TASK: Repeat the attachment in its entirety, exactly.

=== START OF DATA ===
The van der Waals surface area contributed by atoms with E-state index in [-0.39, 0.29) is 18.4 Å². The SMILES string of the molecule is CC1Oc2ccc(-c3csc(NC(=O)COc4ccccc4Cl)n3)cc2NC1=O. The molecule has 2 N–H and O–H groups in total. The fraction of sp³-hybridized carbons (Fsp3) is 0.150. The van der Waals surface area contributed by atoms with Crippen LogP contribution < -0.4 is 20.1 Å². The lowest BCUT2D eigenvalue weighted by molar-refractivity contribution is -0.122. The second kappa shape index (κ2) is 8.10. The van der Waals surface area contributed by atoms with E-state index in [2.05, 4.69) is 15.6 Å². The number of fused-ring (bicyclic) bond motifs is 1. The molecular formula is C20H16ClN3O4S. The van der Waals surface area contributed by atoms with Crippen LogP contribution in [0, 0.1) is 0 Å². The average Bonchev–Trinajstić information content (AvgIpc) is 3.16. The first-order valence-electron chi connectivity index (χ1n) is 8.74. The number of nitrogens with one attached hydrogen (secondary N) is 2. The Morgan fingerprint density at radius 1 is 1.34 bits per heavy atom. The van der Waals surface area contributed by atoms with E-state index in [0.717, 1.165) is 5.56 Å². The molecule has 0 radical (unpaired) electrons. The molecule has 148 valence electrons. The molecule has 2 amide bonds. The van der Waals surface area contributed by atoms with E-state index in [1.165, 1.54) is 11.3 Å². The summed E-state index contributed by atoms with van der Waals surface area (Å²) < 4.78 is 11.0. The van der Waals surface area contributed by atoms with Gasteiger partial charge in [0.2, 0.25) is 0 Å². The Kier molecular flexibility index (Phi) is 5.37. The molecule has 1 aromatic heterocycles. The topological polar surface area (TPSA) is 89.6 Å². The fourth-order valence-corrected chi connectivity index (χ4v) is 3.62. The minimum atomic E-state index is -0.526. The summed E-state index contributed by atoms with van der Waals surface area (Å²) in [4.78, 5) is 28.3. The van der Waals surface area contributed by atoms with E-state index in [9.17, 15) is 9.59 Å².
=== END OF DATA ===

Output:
The van der Waals surface area contributed by atoms with E-state index in [-0.39, 0.29) is 18.4 Å². The SMILES string of the molecule is CC1Oc2ccc(-c3csc(NC(=O)COc4ccccc4Cl)n3)cc2NC1=O. The molecule has 2 N–H and O–H groups in total. The fraction of sp³-hybridized carbons (Fsp3) is 0.150. The van der Waals surface area contributed by atoms with Crippen LogP contribution < -0.4 is 20.1 Å². The lowest BCUT2D eigenvalue weighted by molar-refractivity contribution is -0.122. The second kappa shape index (κ2) is 8.10. The van der Waals surface area contributed by atoms with E-state index in [2.05, 4.69) is 15.6 Å². The number of fused-ring (bicyclic) bond motifs is 1. The molecular formula is C20H16ClN3O4S. The van der Waals surface area contributed by atoms with Crippen LogP contribution in [0, 0.1) is 0 Å². The average Bonchev–Trinajstić information content (AvgIpc) is 3.16. The first-order valence-electron chi connectivity index (χ1n) is 8.74. The number of nitrogens with one attached hydrogen (secondary N) is 2. The Morgan fingerprint density at radius 1 is 1.34 bits per heavy atom. The van der Waals surface area contributed by atoms with E-state index in [0.717, 1.165) is 5.56 Å². The molecule has 0 radical (unpaired) electrons. The molecule has 148 valence electrons. The molecule has 2 amide bonds. The van der Waals surface area contributed by atoms with E-state index in [1.165, 1.54) is 11.3 Å². The summed E-state index contributed by atoms with van der Waals surface area (Å²) < 4.78 is 11.0. The van der Waals surface area contributed by atoms with Gasteiger partial charge in [0.2, 0.25) is 0 Å². The Kier molecular flexibility index (Phi) is 5.37. The molecule has 1 aromatic heterocycles. The topological polar surface area (TPSA) is 89.6 Å². The fourth-order valence-corrected chi connectivity index (χ4v) is 3.62. The minimum atomic E-state index is -0.526. The summed E-state index contributed by atoms with van der Waals surface area (Å²) in [4.78, 5) is 28.3. The van der Waals surface area contributed by atoms with E-state index in [9.17, 15) is 9.59 Å².